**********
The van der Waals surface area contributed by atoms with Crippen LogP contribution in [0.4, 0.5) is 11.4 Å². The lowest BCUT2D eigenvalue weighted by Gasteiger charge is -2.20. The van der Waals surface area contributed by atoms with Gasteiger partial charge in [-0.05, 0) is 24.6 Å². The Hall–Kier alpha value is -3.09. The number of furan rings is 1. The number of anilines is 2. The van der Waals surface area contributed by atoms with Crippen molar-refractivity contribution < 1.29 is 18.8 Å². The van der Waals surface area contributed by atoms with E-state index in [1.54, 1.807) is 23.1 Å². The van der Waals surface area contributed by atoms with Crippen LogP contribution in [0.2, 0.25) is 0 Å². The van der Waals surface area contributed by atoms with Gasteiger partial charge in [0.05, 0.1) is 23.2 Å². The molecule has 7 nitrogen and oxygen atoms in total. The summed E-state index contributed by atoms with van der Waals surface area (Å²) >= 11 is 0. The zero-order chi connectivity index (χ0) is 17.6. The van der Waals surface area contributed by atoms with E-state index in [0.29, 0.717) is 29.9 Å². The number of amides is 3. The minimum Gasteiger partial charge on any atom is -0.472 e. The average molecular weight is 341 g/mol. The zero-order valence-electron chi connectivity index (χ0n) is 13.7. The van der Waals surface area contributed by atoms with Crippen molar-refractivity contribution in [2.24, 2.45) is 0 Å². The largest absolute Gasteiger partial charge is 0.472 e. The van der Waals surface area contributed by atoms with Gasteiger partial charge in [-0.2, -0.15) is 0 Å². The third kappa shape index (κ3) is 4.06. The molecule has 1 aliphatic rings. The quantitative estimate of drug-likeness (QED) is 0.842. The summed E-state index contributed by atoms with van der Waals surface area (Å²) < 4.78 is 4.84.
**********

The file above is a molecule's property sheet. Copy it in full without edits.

The van der Waals surface area contributed by atoms with Crippen LogP contribution in [0.4, 0.5) is 11.4 Å². The lowest BCUT2D eigenvalue weighted by Gasteiger charge is -2.20. The van der Waals surface area contributed by atoms with Gasteiger partial charge in [-0.05, 0) is 24.6 Å². The Hall–Kier alpha value is -3.09. The number of furan rings is 1. The number of anilines is 2. The van der Waals surface area contributed by atoms with Crippen molar-refractivity contribution < 1.29 is 18.8 Å². The van der Waals surface area contributed by atoms with E-state index in [1.54, 1.807) is 23.1 Å². The van der Waals surface area contributed by atoms with Crippen LogP contribution in [0.2, 0.25) is 0 Å². The van der Waals surface area contributed by atoms with Gasteiger partial charge in [0.05, 0.1) is 23.2 Å². The molecule has 7 nitrogen and oxygen atoms in total. The summed E-state index contributed by atoms with van der Waals surface area (Å²) >= 11 is 0. The zero-order chi connectivity index (χ0) is 17.6. The van der Waals surface area contributed by atoms with E-state index in [0.29, 0.717) is 29.9 Å². The number of amides is 3. The minimum Gasteiger partial charge on any atom is -0.472 e. The average molecular weight is 341 g/mol. The zero-order valence-electron chi connectivity index (χ0n) is 13.7. The van der Waals surface area contributed by atoms with Crippen molar-refractivity contribution in [2.24, 2.45) is 0 Å². The largest absolute Gasteiger partial charge is 0.472 e. The van der Waals surface area contributed by atoms with Gasteiger partial charge in [-0.2, -0.15) is 0 Å². The third kappa shape index (κ3) is 4.06. The molecule has 1 aliphatic rings. The quantitative estimate of drug-likeness (QED) is 0.842. The summed E-state index contributed by atoms with van der Waals surface area (Å²) < 4.78 is 4.84.